open the console and click in the main window field - the state of the object logged is just the exact opposite of what it really is at time of logging. First the object is logged with id, but it does NOT have an id set in reality, then it is logged without, though it DOES have an id set. :-(
(In reply to Balint from comment #34)
> I am not sure what the state of things is about this bug (and sorry but it
> _is_ a bug, I understand where it comes from but this can be solved, see
> Chrome) but I wanted to report that it still is as irritating as ever:
> 
> http://jsfiddle.net/8qeykjk2/
> open the console and click in the main window field - the state of the
> object logged is just the exact opposite of what it really is at time of
> logging. First the object is logged with id, but it does NOT have an id set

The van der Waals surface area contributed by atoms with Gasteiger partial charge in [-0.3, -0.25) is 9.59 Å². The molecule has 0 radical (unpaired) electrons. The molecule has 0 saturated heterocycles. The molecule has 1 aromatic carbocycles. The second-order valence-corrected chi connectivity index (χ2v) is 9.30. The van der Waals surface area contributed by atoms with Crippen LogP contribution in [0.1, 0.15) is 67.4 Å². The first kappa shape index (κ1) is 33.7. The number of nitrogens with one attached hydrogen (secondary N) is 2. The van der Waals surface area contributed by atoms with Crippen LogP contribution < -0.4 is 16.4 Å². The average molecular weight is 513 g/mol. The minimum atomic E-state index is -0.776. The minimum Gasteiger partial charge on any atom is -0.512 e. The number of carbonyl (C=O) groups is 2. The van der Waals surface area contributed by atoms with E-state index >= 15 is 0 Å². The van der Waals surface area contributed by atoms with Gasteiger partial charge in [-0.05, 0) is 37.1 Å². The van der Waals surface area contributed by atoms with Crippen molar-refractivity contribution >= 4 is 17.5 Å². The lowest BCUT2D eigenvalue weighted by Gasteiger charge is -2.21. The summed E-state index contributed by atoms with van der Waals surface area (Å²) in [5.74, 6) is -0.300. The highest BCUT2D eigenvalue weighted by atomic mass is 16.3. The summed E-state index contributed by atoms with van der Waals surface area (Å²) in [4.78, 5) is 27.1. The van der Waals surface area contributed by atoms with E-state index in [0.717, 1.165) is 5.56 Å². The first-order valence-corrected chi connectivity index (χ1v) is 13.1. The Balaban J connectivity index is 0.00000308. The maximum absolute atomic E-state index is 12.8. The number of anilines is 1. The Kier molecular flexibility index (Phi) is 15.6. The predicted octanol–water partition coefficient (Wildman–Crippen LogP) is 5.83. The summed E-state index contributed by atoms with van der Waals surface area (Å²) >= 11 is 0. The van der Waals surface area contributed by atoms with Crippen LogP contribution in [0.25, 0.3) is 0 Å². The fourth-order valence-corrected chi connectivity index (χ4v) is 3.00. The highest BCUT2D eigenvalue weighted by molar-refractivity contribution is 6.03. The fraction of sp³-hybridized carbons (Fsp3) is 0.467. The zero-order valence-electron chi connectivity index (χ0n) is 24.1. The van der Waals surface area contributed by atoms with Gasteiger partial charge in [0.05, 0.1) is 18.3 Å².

> in reality, then it is logged without, though it DOES have an id set. :-(

What version of Firefox are you using?

In today's nightly build of Firefox I see this:

https://dl.dropboxusercontent.com/u/1212936/lice/fx-log-state.gif

This is exactly the same as chrome's behaviour:

https://dl.dropboxusercontent.com/u/1212936/lice/chrome-log-state.gif

As Panos mentions in comment 29, this covers the use case where the console is open already, and unless I am mistaken this is your use case as well. It may just be that you are using an older build of Firefox ( anything older than 38, which is the current Developer Edition build ).

I think the current status of this bug is that we are trying to figure out how to handle console.* calls made before the console window is opened - fwiw IMO chrome behaves oddly here as well.

Comment 36

4 years ago